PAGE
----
With coherent and monochromatic illumination and omission or rearrangement of common constant and phase terms, the reciprocalspace representations of the waves that leave the interferometer after crossing it along paths 1 and 2 are
where is the deviation parameter, ζ = 2πΔz/Δ_{e} is the dimensionless defocus, p is the variable conjugate to x,
accounts for the photoelectric absorption,
are the complex amplitudes of the O and H Bloch waves , is the reciprocalspace representation of the amplitude of the incoming Bloch wave,
are the scattering amplitudes, and τ = 2πt/Δ_{e} is the dimensionless crystal thickness. The indexes β = σ, π indicating the polarization states parallel and orthogonal to the reflection plane have been omitted. The symbols that are not defined above are given in Fig. 2 and Table 1. With the convention adopted, the displacement s and defocus Δz are positive in the x and −z directions, respectively.

On the analyser surface, the direct and reciprocalspace representations of the complex amplitude of the incoming Bloch wave are
where K = K_{O,H} is the wavenumber, σ is the beam radius and 1/r is the wavefront curvature.
Free propagation leads to the spatial separation of the O and H components of (1a) and (1b) into two localized singlecomponent waves, which overlap and interfere. Detectors do not resolve the interference pattern but measure the total photon fluxes. Consequently, an integration is necessary to describe the detected signals:
where n = O, H.
Owing the limited transverse extensions of the interfering beams and large detectors, we set an infinite aperture and carry out the integration in the σ and π polarizations incoherently. Therefore, in (6),
Finally, since photons produced by conventional Xray sources can have any polarization, with equal probability, we add theAccording to (7), the crystal displacement s gives rise to travelling fringes whose period is the spacing d_{220} = 2π/h of the diffracting planes. In the the defocus (the difference between the splittertomirror and analysertomirror distances) shifts by 2πyΔz/Δ_{e} the phase of the plane wave components travelling along paths 1 and 2. In the real space, it shears the interfering beams by . With a perfect geometry (that is, t_{S} = t_{A}, t_{1} = t_{2} and υ = θΔ_{e}/d_{220} = 0) and , the symmetries and imply that the defocus has no effect on the phase of the Hbeam fringes and changes linearly those of the O beam (Mana & Vittone, 1997b).
4. Numerical simulation
By using the formalism developed by Mana & Vittone (1997a) and Mana & Montanari (2004) and outlined in Section 3, we calculated the visibility and phase of the travelling fringes as a function of the defocus. The parameters used, which refer to the interferometer used to determine the lattice parameter of ^{28}Si (Massa et al., 2011, 2015), are listed in Table 2. The visibility loss and phase shift are shown in Fig. 3. For large defocuses, the phase shift is sensitive to the exact interferometer geometry and operation: when the phasor representing the fringes is around the origin, a phase jump occurs. In Fig. 3, this bypass occurs for the fringes belonging to the reflected beam. Also, no phase measurement is possible without fringe visibility.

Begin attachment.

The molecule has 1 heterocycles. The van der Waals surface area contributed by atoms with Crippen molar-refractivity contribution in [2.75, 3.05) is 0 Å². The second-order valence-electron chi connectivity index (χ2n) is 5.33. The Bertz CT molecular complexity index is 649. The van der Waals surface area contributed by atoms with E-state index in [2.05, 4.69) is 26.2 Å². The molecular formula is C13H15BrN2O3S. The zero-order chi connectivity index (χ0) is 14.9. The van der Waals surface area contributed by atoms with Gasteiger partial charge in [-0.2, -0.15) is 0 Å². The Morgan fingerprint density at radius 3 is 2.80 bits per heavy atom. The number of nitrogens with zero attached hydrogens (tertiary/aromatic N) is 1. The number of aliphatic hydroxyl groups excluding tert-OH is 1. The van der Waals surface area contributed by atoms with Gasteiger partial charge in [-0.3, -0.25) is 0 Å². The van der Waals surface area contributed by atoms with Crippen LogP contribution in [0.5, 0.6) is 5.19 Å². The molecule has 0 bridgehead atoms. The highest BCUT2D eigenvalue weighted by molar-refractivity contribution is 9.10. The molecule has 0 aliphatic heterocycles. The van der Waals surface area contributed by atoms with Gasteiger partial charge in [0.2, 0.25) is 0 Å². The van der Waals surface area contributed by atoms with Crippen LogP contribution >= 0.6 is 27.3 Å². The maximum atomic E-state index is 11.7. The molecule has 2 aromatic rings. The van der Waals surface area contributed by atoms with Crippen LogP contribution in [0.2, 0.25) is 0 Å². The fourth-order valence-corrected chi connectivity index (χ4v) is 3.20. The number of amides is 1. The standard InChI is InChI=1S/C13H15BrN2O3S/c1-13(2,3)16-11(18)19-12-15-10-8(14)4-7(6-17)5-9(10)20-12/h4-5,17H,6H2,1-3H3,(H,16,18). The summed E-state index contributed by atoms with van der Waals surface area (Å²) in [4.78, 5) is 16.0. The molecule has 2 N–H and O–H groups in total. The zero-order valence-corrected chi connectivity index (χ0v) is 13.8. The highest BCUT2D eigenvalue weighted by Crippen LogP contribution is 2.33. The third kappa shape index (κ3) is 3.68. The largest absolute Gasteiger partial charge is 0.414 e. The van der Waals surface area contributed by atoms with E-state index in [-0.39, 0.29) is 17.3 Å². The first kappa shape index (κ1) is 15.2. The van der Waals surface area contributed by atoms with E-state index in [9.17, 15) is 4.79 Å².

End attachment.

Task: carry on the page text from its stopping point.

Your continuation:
The interferometer defocus contributes to the travellingfringe phase as 2πc_{n}Δz, which is valid if , where Λ_{e} is the Pendellösung length. As shown in Fig. 3, imperfections break the visibility and phase symmetries and change the sensitivities to the defocus. To take the interferometer geometry's uncertainty into account, we evaluated the phase sensitivities to the defocus, c_{O} and c_{H}, by a Monte Carlo simulation. Table 2 gives the simulation parameters and the standard deviations of the normal distributions from which we repeatedly sampled the crystal thicknesses, defocus and analyser misalignment. They have been set according to the experimental capabilities to control the interferometer geometry and alignment. The means and standard deviations of the Monte Carlo populations are c_{O} = 0.0082 (20) µm^{−1} (O beam) and c_{H} = 0.0004 (20) µm^{−1} (H beam).
In the next section we will explain that the observable quantity is the differential sensitivity Δc = c_{O} − c_{H}, whose frequencies of occurrence in the Monte Carlo population are shown in Fig. 4. The population mean and standard deviation are Δc = 0.0078 (9) µm^{−1}; the reduced uncertainty follows by the correlation between c_{O} and c_{H}.
5. Experimental test
For the experimental verification of the these predictions, we mined useful data from the archive of the lattice parameter measurements carried out in 2010. At that time, to countercheck a previous measurement of the angle between the analyser front mirror and the diffracting planes (Bergamin et al., 1999; Sasso et al., 2021), we defocused the interferometer by moving the analyser transversely, in a direction opposite the z axis in Fig. 2, and recorded the interferometer signals before and after the displacement. Because of the supporting platform's small operating range, the defocus was limited to 3.20 (15) µm.